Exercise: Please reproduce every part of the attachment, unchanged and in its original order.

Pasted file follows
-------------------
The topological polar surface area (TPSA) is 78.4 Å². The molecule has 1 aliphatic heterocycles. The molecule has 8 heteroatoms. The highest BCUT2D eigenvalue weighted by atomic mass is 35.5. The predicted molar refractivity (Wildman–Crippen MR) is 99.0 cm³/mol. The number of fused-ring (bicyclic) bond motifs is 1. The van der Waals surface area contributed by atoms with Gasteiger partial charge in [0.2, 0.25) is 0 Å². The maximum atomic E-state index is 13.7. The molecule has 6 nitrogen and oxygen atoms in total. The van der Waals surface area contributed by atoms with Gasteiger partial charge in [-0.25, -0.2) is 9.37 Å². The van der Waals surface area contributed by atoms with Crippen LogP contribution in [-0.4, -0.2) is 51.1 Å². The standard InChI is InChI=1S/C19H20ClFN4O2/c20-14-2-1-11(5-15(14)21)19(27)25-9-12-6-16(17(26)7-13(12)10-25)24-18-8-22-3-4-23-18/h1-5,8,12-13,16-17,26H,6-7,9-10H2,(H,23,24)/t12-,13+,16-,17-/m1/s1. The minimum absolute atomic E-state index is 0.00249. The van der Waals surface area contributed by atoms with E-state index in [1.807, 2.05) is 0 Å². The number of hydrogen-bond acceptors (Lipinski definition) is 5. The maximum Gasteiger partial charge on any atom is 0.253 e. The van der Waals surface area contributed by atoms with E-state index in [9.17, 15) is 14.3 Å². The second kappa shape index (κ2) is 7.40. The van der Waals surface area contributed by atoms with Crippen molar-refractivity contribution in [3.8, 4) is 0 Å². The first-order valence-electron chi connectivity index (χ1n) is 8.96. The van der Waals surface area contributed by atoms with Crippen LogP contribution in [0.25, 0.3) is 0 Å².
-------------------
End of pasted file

The topological polar surface area (TPSA) is 78.4 Å². The molecule has 1 aliphatic heterocycles. The molecule has 8 heteroatoms. The highest BCUT2D eigenvalue weighted by atomic mass is 35.5. The predicted molar refractivity (Wildman–Crippen MR) is 99.0 cm³/mol. The number of fused-ring (bicyclic) bond motifs is 1. The van der Waals surface area contributed by atoms with Gasteiger partial charge in [0.2, 0.25) is 0 Å². The maximum atomic E-state index is 13.7. The molecule has 6 nitrogen and oxygen atoms in total. The van der Waals surface area contributed by atoms with Gasteiger partial charge in [-0.25, -0.2) is 9.37 Å². The van der Waals surface area contributed by atoms with Crippen LogP contribution in [-0.4, -0.2) is 51.1 Å². The standard InChI is InChI=1S/C19H20ClFN4O2/c20-14-2-1-11(5-15(14)21)19(27)25-9-12-6-16(17(26)7-13(12)10-25)24-18-8-22-3-4-23-18/h1-5,8,12-13,16-17,26H,6-7,9-10H2,(H,23,24)/t12-,13+,16-,17-/m1/s1. The minimum absolute atomic E-state index is 0.00249. The van der Waals surface area contributed by atoms with E-state index in [1.807, 2.05) is 0 Å². The number of hydrogen-bond acceptors (Lipinski definition) is 5. The maximum Gasteiger partial charge on any atom is 0.253 e. The van der Waals surface area contributed by atoms with E-state index in [9.17, 15) is 14.3 Å². The second kappa shape index (κ2) is 7.40. The van der Waals surface area contributed by atoms with Crippen molar-refractivity contribution in [3.8, 4) is 0 Å². The first-order valence-electron chi connectivity index (χ1n) is 8.96. The van der Waals surface area contributed by atoms with Crippen LogP contribution in [0.25, 0.3) is 0 Å².